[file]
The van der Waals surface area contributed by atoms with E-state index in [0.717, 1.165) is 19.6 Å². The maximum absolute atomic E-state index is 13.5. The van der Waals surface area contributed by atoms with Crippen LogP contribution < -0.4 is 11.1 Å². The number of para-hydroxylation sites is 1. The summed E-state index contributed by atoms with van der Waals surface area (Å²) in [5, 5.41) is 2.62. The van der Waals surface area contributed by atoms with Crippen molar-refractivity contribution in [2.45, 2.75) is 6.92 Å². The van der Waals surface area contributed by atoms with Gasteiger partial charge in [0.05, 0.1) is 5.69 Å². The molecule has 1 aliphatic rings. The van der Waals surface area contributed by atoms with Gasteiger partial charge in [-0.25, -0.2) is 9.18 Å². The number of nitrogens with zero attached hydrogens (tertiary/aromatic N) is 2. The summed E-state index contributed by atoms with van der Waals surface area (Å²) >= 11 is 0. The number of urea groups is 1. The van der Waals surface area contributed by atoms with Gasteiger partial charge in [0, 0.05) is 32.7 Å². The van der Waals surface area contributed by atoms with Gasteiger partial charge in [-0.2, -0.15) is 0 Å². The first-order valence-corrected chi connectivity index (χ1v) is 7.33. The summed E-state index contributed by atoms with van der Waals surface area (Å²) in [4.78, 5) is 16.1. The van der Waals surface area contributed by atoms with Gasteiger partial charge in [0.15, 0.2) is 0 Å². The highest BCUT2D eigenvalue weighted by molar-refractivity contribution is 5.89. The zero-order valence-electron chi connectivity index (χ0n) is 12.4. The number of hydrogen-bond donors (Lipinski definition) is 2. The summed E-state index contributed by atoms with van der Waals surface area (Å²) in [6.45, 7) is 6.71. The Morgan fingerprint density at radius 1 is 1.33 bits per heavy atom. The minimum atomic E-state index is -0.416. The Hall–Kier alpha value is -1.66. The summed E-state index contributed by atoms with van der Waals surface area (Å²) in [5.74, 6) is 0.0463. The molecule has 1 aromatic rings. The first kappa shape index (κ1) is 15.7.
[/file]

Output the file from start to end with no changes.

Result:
The van der Waals surface area contributed by atoms with E-state index in [0.717, 1.165) is 19.6 Å². The maximum absolute atomic E-state index is 13.5. The van der Waals surface area contributed by atoms with Crippen LogP contribution < -0.4 is 11.1 Å². The number of para-hydroxylation sites is 1. The summed E-state index contributed by atoms with van der Waals surface area (Å²) in [5, 5.41) is 2.62. The van der Waals surface area contributed by atoms with Crippen molar-refractivity contribution in [2.45, 2.75) is 6.92 Å². The van der Waals surface area contributed by atoms with Gasteiger partial charge in [0.05, 0.1) is 5.69 Å². The molecule has 1 aliphatic rings. The van der Waals surface area contributed by atoms with Gasteiger partial charge in [-0.25, -0.2) is 9.18 Å². The number of nitrogens with zero attached hydrogens (tertiary/aromatic N) is 2. The summed E-state index contributed by atoms with van der Waals surface area (Å²) >= 11 is 0. The number of urea groups is 1. The van der Waals surface area contributed by atoms with Gasteiger partial charge in [0, 0.05) is 32.7 Å². The van der Waals surface area contributed by atoms with Gasteiger partial charge in [-0.2, -0.15) is 0 Å². The first-order valence-corrected chi connectivity index (χ1v) is 7.33. The summed E-state index contributed by atoms with van der Waals surface area (Å²) in [4.78, 5) is 16.1. The van der Waals surface area contributed by atoms with Gasteiger partial charge in [0.15, 0.2) is 0 Å². The highest BCUT2D eigenvalue weighted by molar-refractivity contribution is 5.89. The zero-order valence-electron chi connectivity index (χ0n) is 12.4. The number of hydrogen-bond donors (Lipinski definition) is 2. The summed E-state index contributed by atoms with van der Waals surface area (Å²) in [6.45, 7) is 6.71. The Morgan fingerprint density at radius 1 is 1.33 bits per heavy atom. The minimum atomic E-state index is -0.416. The Hall–Kier alpha value is -1.66. The summed E-state index contributed by atoms with van der Waals surface area (Å²) in [5.74, 6) is 0.0463. The molecule has 1 aromatic rings. The first kappa shape index (κ1) is 15.7.